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10 common mistakes in Chinese stroke order

There was a small piece in one of the Qingdao newspapers the other day about Chinese characters that are commonly written with incorrect stroke orders. I can't remember which paper now, unfortunately, but I've listed the characters and their correct stroke orders here.



方 (fāng)


How most people write it:



How it should be written:




Yep, that ㇆ stroke comes before the 丿. The 丿stroke is called 撇 ('slant'), and the ㇆ stroke is called 横折钩 ('right angle hook'). The right angle hook should be written before the slant, despite most people doing it the other way round.



万 (wàn)


Characters with this as a component are frequently written in the wrong order:




Again, you should write the ㇆ before the 丿, like this:




火 (huǒ)


Apparently, a lot of people write 火 in this order:




The correct order is in fact:




The strokes in 火 are 丶 ㇀| 丿㇏, called 点, 提, 竖, 撇 and 捺 respectively.



车 (chē)


There seems to be some debate about the correct stroke order for 车, but according to the newspaper article you don't write it like this:




The correct order is in fact:


The article also pointed out another common mistake involving 车. Play spot the difference with these two versions of 轻:




When 车 appears as a radical in other characters (e.g. 转, 较, 载), the final 一 stroke actually turns into a ㇀. As far as I know this upward slant is purely aesthetic, and just helps to balance the character; you might be able to improve your handwriting a little if you pay attention to this!



里 (lǐ)


This one really surprised me, and I still can't get used to it. I always thought that 里 was written in this order:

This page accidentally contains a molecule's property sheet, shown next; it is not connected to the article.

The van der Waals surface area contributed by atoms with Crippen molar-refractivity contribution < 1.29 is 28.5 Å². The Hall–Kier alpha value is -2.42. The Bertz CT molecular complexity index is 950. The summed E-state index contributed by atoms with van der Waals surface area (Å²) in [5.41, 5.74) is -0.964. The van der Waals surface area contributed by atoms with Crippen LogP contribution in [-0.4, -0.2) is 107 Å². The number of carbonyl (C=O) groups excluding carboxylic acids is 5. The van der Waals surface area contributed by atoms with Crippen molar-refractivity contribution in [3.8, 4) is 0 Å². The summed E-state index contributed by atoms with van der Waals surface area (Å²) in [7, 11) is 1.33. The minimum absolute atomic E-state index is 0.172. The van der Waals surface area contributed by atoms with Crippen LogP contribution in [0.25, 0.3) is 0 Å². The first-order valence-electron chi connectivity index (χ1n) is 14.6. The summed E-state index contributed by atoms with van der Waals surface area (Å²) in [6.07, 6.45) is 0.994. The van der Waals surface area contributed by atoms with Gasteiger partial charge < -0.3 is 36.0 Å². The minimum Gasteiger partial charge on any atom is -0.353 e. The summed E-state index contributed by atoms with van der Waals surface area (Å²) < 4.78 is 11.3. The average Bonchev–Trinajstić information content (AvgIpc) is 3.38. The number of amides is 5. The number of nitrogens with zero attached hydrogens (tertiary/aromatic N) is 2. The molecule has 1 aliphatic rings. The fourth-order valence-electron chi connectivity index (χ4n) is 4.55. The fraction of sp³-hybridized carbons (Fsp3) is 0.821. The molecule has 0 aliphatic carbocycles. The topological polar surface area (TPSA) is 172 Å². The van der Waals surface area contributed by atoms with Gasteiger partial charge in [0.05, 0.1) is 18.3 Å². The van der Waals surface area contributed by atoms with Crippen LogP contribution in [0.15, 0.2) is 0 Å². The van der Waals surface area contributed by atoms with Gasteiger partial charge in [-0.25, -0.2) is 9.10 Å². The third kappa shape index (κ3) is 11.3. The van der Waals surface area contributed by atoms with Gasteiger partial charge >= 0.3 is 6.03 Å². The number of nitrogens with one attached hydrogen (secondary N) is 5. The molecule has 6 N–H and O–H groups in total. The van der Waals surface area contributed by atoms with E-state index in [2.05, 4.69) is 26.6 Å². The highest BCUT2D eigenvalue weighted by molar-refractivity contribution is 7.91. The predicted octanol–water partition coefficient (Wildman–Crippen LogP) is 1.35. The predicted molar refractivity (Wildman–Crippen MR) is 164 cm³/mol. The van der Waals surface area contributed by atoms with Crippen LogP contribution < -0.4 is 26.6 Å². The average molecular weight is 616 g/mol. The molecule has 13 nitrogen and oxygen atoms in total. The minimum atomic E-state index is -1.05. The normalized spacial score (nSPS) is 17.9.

You're actually supposed to write 甲 first then just add two lines, like this:




快 (kuài)


Previously I'd been writing 快 like this:




The 忄 radical is actually written in a different order:




This applies to any character containing the 忄 radical, of course: 情, 性, 怀 etc.



母 (mǔ)


Apparently some people write 母 like this:



The first stroke of 母 is actually ㇄, making five strokes in total:




及 (jí)


Strictly speaking, the following order is wrong:




You're supposed to write the 丿 stroke first, like this:




So the correct order is 丿㇋㇏. The same thing applies for similar looking characters, like 九, which should be 丿 then ㇈.



义 (yì)


There are definitely a lot of people that write 义 in the 'wrong' order, as the technically correct one does seem a little strange. First up, the incorrect stroke order:




It's actually supposed to be written like this, though:




The dot (丶) should be written first, followed by the criss-crossing strokes.



爽 (shuǎng)


And finally, a slightly less common character that often gets written in the wrong order. It's tempting to write 爽 like this:




But according to the newspaper article, 爽 should actually be written like this:



Translated from: eastasiastudent

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